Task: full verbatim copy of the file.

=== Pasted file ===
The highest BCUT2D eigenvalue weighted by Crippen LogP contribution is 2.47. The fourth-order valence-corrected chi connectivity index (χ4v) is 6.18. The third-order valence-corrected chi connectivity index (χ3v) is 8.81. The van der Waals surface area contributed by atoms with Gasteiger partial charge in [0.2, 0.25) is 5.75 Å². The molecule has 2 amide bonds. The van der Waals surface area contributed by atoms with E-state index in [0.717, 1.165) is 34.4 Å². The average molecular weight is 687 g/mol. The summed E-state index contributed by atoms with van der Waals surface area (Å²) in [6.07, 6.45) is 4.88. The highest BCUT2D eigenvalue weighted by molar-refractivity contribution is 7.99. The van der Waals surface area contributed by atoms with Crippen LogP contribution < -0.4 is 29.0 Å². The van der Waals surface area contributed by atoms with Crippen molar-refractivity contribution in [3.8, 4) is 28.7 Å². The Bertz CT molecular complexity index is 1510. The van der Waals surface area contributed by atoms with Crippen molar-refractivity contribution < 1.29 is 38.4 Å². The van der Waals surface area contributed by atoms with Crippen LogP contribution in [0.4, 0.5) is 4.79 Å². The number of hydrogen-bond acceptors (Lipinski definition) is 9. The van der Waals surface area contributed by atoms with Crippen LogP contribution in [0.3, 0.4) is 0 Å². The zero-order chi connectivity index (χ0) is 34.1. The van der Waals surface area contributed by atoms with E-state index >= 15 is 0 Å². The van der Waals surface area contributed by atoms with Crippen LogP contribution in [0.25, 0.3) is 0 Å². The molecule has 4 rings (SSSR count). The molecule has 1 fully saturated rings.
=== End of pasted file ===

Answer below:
The highest BCUT2D eigenvalue weighted by Crippen LogP contribution is 2.47. The fourth-order valence-corrected chi connectivity index (χ4v) is 6.18. The third-order valence-corrected chi connectivity index (χ3v) is 8.81. The van der Waals surface area contributed by atoms with Gasteiger partial charge in [0.2, 0.25) is 5.75 Å². The molecule has 2 amide bonds. The van der Waals surface area contributed by atoms with E-state index in [0.717, 1.165) is 34.4 Å². The average molecular weight is 687 g/mol. The summed E-state index contributed by atoms with van der Waals surface area (Å²) in [6.07, 6.45) is 4.88. The highest BCUT2D eigenvalue weighted by molar-refractivity contribution is 7.99. The van der Waals surface area contributed by atoms with Crippen LogP contribution < -0.4 is 29.0 Å². The van der Waals surface area contributed by atoms with Crippen molar-refractivity contribution in [3.8, 4) is 28.7 Å². The Bertz CT molecular complexity index is 1510. The van der Waals surface area contributed by atoms with Crippen molar-refractivity contribution < 1.29 is 38.4 Å². The van der Waals surface area contributed by atoms with Crippen LogP contribution in [0.4, 0.5) is 4.79 Å². The number of hydrogen-bond acceptors (Lipinski definition) is 9. The van der Waals surface area contributed by atoms with Crippen LogP contribution in [0.3, 0.4) is 0 Å². The zero-order chi connectivity index (χ0) is 34.1. The van der Waals surface area contributed by atoms with E-state index >= 15 is 0 Å². The van der Waals surface area contributed by atoms with Crippen LogP contribution in [0.25, 0.3) is 0 Å². The molecule has 4 rings (SSSR count). The molecule has 1 fully saturated rings.